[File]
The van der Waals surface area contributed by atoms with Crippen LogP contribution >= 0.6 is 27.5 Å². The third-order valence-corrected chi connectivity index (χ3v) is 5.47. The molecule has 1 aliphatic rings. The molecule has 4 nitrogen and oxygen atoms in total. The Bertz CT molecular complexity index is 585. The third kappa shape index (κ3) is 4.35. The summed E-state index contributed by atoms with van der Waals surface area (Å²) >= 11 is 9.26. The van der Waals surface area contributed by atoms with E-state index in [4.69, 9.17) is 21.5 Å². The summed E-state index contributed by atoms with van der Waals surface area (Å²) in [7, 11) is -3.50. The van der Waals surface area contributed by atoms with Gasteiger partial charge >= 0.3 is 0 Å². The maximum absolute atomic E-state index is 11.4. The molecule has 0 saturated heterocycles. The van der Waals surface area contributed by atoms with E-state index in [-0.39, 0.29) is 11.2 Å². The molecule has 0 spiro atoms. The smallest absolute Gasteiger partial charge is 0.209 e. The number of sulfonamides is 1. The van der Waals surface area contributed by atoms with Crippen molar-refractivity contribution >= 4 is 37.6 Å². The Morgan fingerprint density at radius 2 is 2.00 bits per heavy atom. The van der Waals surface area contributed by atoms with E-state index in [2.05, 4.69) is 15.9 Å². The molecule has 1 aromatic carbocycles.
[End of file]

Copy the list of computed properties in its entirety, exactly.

The van der Waals surface area contributed by atoms with Crippen LogP contribution >= 0.6 is 27.5 Å². The third-order valence-corrected chi connectivity index (χ3v) is 5.47. The molecule has 1 aliphatic rings. The molecule has 4 nitrogen and oxygen atoms in total. The Bertz CT molecular complexity index is 585. The third kappa shape index (κ3) is 4.35. The summed E-state index contributed by atoms with van der Waals surface area (Å²) >= 11 is 9.26. The van der Waals surface area contributed by atoms with E-state index in [4.69, 9.17) is 21.5 Å². The summed E-state index contributed by atoms with van der Waals surface area (Å²) in [7, 11) is -3.50. The van der Waals surface area contributed by atoms with Gasteiger partial charge >= 0.3 is 0 Å². The maximum absolute atomic E-state index is 11.4. The molecule has 0 saturated heterocycles. The van der Waals surface area contributed by atoms with E-state index in [-0.39, 0.29) is 11.2 Å². The molecule has 0 spiro atoms. The smallest absolute Gasteiger partial charge is 0.209 e. The number of sulfonamides is 1. The van der Waals surface area contributed by atoms with Crippen molar-refractivity contribution >= 4 is 37.6 Å². The Morgan fingerprint density at radius 2 is 2.00 bits per heavy atom. The van der Waals surface area contributed by atoms with E-state index in [2.05, 4.69) is 15.9 Å². The molecule has 1 aromatic carbocycles.